Pregnant Life: Boundaries? What Boundaries?

Amy Keyishian
3

Easter Bump
Decorating the Easter "Egg"
I feel awful! Not baby-wise, but everything-else-wise. My lower back is just effed; I have to strengthen it, and find a better place to sit and work (oh! husband just bought me a yoga ball!), and oof, I wish I could buy a new couch. And a new mattress.

Plus, I have a head cold. No big deal normally, but it's flattening me now. I spent Saturday in a terrible state of tired and had one of those passed-out naps that felt like I was grabbing big greedy handfuls of sleep.

I wake most morning with just the slightest bloody nose, which is gross. And my throat! It burns, it's sore, it feels like it's lined with sandpaper. I am trying to figure out how I can get it checked out. Can I ask my OB to give me a culture? Goodness knows she's swabbed me in weirder places. Apparently I kept my husband up half the night with dreadful snoring, which is an interesting change of pace, but totally embarrassing. Time for the super-gross-but-effective neti pot.

My breasts are unbelievably tender, too. This I remember from the first time around. My nipples are changing, getting ready to produce I suppose, and I'm trying to apply the right unguents to keep them from turning into petrified overcoat buttons. Is this TMI? Sorry, I was born without boundaries.

Actually, I think a loss of boundaries is something that happens to a lot of pregnant women. Some have it thrust upon them, and complain that people like to walk up and touch their bellies like they're good-luck Buddhas. (No problem for me. Maybe because I waited so long that I want to show off whenever possible, but I'm happy to have my tummy mauled by strangers on the bus.) Other moms I talk to or read about find themselves so curious about what they're going through, and anxious to see how they measure up or whether they are normal, that they find themselves bursting with nosy questions whenever another swollen belly approaches.

Easter Bump 2
I, Egg
I find myself collecting birth stories like baseball cards or Monopoly houses, furtively gathering them and poring over them, wondering what this birth will be like. How it might be like the first. How it might be different. I can't watch shows like A Baby Story – watching is much too intense, and anyway, what I'm looking for isn't the groaning and pushing; it's the retelling, the reflection that comes with just the tiniest emotional distance.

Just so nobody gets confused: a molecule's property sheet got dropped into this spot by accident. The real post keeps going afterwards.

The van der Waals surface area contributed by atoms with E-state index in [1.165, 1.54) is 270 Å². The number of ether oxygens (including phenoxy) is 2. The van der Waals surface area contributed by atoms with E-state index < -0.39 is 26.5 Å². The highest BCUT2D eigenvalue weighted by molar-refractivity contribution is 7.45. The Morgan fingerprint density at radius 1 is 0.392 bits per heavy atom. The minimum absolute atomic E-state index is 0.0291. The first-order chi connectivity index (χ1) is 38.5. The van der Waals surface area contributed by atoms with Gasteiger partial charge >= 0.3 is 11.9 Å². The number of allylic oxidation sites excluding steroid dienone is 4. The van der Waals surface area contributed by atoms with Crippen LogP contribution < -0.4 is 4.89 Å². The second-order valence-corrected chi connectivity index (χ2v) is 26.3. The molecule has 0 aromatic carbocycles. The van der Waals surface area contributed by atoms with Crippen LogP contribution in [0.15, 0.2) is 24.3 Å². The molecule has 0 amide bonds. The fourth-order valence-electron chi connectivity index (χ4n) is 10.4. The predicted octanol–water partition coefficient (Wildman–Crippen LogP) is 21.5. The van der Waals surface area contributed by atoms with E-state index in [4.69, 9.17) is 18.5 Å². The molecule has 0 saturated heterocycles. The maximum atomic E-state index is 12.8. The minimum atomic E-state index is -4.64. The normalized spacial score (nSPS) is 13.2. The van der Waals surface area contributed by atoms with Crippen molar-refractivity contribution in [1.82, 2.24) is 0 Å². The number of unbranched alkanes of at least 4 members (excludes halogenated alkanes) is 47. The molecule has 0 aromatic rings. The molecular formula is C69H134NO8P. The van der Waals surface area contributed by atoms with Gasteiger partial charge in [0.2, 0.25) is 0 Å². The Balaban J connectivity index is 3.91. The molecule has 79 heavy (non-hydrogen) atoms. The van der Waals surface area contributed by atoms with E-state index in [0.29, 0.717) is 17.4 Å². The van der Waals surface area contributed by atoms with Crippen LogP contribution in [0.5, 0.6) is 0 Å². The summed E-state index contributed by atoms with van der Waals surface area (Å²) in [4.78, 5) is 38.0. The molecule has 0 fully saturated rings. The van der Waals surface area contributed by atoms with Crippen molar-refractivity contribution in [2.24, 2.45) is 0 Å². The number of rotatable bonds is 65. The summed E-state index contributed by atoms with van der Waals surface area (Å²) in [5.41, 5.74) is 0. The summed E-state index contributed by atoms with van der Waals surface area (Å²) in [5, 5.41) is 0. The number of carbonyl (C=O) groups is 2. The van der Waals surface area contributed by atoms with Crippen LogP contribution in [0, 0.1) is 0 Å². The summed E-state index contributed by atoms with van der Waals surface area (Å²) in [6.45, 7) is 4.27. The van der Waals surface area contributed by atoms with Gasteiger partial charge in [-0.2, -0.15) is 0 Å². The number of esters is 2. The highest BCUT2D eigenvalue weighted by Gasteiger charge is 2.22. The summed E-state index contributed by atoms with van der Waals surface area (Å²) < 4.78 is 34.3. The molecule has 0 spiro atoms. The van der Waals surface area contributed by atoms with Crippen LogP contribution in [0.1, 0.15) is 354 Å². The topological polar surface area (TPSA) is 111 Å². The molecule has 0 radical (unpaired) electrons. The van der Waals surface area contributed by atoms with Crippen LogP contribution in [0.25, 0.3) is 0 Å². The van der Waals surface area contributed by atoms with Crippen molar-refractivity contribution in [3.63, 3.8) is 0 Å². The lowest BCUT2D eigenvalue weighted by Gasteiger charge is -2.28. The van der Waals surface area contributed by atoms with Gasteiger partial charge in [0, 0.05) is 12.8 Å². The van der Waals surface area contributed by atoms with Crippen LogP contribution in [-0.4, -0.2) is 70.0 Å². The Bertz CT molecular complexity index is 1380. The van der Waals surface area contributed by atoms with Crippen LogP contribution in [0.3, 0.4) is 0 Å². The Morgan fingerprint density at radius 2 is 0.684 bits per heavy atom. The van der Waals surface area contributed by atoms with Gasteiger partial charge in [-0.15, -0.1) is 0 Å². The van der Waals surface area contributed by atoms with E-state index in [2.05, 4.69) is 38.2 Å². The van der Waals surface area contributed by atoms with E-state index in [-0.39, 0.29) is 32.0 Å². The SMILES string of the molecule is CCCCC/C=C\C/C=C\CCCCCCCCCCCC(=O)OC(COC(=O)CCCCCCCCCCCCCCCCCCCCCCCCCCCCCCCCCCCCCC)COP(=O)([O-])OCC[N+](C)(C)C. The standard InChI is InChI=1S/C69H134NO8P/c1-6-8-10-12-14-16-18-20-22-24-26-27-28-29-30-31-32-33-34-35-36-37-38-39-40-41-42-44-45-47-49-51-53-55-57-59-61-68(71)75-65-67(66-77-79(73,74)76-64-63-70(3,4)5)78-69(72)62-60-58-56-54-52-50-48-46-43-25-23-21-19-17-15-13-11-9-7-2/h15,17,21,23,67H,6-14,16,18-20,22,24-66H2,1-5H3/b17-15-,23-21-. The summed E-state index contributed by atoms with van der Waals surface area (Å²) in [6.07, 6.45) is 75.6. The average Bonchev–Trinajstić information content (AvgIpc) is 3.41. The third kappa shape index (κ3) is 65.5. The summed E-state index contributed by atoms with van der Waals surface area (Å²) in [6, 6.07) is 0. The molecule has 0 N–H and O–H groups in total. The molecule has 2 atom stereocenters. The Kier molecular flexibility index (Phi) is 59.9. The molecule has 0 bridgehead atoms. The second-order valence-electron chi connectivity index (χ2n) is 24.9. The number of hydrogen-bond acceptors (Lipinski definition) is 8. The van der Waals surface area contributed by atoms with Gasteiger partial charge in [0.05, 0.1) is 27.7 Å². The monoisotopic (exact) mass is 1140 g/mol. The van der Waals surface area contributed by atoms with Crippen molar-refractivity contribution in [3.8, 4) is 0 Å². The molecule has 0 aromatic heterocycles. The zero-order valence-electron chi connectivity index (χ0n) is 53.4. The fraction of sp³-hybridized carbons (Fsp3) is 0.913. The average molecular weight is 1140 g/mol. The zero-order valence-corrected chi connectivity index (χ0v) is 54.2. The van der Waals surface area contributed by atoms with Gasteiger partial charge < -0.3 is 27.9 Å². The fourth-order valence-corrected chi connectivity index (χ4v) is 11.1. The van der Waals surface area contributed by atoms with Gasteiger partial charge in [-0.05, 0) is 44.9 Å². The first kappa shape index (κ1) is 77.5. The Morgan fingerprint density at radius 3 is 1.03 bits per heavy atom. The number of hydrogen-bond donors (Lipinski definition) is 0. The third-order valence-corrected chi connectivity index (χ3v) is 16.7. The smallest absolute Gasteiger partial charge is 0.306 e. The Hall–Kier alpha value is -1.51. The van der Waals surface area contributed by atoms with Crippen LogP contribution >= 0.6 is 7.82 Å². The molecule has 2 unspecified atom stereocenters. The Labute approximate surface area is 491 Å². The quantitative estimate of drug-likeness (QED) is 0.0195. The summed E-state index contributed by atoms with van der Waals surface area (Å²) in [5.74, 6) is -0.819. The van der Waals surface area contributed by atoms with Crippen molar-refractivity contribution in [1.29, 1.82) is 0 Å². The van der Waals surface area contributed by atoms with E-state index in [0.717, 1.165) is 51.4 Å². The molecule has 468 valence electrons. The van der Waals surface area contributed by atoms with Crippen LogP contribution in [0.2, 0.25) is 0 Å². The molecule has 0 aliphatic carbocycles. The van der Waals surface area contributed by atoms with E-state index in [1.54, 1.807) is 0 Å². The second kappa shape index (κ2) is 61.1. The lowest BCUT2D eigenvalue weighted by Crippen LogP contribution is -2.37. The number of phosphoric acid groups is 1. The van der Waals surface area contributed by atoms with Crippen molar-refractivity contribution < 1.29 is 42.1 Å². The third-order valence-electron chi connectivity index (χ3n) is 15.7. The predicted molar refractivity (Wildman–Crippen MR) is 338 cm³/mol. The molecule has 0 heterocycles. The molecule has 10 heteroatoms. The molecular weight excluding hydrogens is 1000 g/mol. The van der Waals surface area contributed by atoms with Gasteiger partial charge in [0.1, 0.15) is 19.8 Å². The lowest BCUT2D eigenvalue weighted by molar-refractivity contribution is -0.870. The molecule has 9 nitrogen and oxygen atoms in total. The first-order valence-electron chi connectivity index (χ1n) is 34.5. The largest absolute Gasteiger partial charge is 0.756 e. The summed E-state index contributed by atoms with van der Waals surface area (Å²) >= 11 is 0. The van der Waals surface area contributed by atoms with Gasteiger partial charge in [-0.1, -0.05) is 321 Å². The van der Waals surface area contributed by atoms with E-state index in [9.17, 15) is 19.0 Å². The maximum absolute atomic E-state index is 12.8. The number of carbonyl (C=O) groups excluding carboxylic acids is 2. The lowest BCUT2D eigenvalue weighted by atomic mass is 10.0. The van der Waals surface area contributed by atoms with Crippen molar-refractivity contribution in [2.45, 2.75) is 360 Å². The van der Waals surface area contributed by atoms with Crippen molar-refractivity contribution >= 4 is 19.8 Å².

Memoirs are my friends; last week, as I said, it was Rebecca Walker. This week I devoured Anne Leary's "An Innocent, A Broad," which Penelope loves for its cover ("Beebee!" she says, pointing to my bedside table, aka her old cosleeper) and which I love for its dramatic story of preemie birth and recovery, which mirrors mine in so many ways (she's even married to a standup comic!). There are also the amazing birth stories right here on CafeMom, so amazingly unique and yet similar – every one of them profound, every one of them earth-shaking, yet every one of them as normal as can be.

This business of babying – it really is the ultimate sisterhood, for better and for worse. It's true that people feel like they can tell me their labor and delivery stories just because my stomach is poking into their messenger bags. It's also true that I'm pretty much guaranteed to want to hear every painful detail. And it's true that I get my own curious, sworn-to-secrecy emails from friends thinking about spawning, worried about fertility, excited because they're in the early stages of pregnancy and have no-one else to tell, reaching out to feel my stomach through words in my in-box. I really cannot get enough, is that weird? I love processing, discussing, wondering aloud, reassuring, advising, cheering on.

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